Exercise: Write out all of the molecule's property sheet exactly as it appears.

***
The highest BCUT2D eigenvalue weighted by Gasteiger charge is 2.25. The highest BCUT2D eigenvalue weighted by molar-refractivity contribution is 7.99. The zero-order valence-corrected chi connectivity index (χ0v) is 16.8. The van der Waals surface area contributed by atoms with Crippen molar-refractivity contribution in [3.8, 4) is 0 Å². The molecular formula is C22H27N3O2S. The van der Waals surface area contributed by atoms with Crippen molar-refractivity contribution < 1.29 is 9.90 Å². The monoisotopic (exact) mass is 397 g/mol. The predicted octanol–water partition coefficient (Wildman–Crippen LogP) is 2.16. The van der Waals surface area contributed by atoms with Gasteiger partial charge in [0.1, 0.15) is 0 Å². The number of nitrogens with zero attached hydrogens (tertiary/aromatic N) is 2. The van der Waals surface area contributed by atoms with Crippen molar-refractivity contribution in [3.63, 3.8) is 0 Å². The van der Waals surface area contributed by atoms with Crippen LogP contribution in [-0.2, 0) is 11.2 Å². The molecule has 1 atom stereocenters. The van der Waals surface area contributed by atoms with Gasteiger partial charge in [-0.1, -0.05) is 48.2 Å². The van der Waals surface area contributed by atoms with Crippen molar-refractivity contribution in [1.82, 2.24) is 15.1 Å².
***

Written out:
The highest BCUT2D eigenvalue weighted by Gasteiger charge is 2.25. The highest BCUT2D eigenvalue weighted by molar-refractivity contribution is 7.99. The zero-order valence-corrected chi connectivity index (χ0v) is 16.8. The van der Waals surface area contributed by atoms with Crippen molar-refractivity contribution in [3.8, 4) is 0 Å². The molecular formula is C22H27N3O2S. The van der Waals surface area contributed by atoms with Crippen molar-refractivity contribution < 1.29 is 9.90 Å². The monoisotopic (exact) mass is 397 g/mol. The predicted octanol–water partition coefficient (Wildman–Crippen LogP) is 2.16. The van der Waals surface area contributed by atoms with Gasteiger partial charge in [0.1, 0.15) is 0 Å². The number of nitrogens with zero attached hydrogens (tertiary/aromatic N) is 2. The van der Waals surface area contributed by atoms with Crippen molar-refractivity contribution in [3.63, 3.8) is 0 Å². The van der Waals surface area contributed by atoms with Crippen LogP contribution in [-0.2, 0) is 11.2 Å². The molecule has 1 atom stereocenters. The van der Waals surface area contributed by atoms with Gasteiger partial charge in [-0.1, -0.05) is 48.2 Å². The van der Waals surface area contributed by atoms with Crippen molar-refractivity contribution in [1.82, 2.24) is 15.1 Å².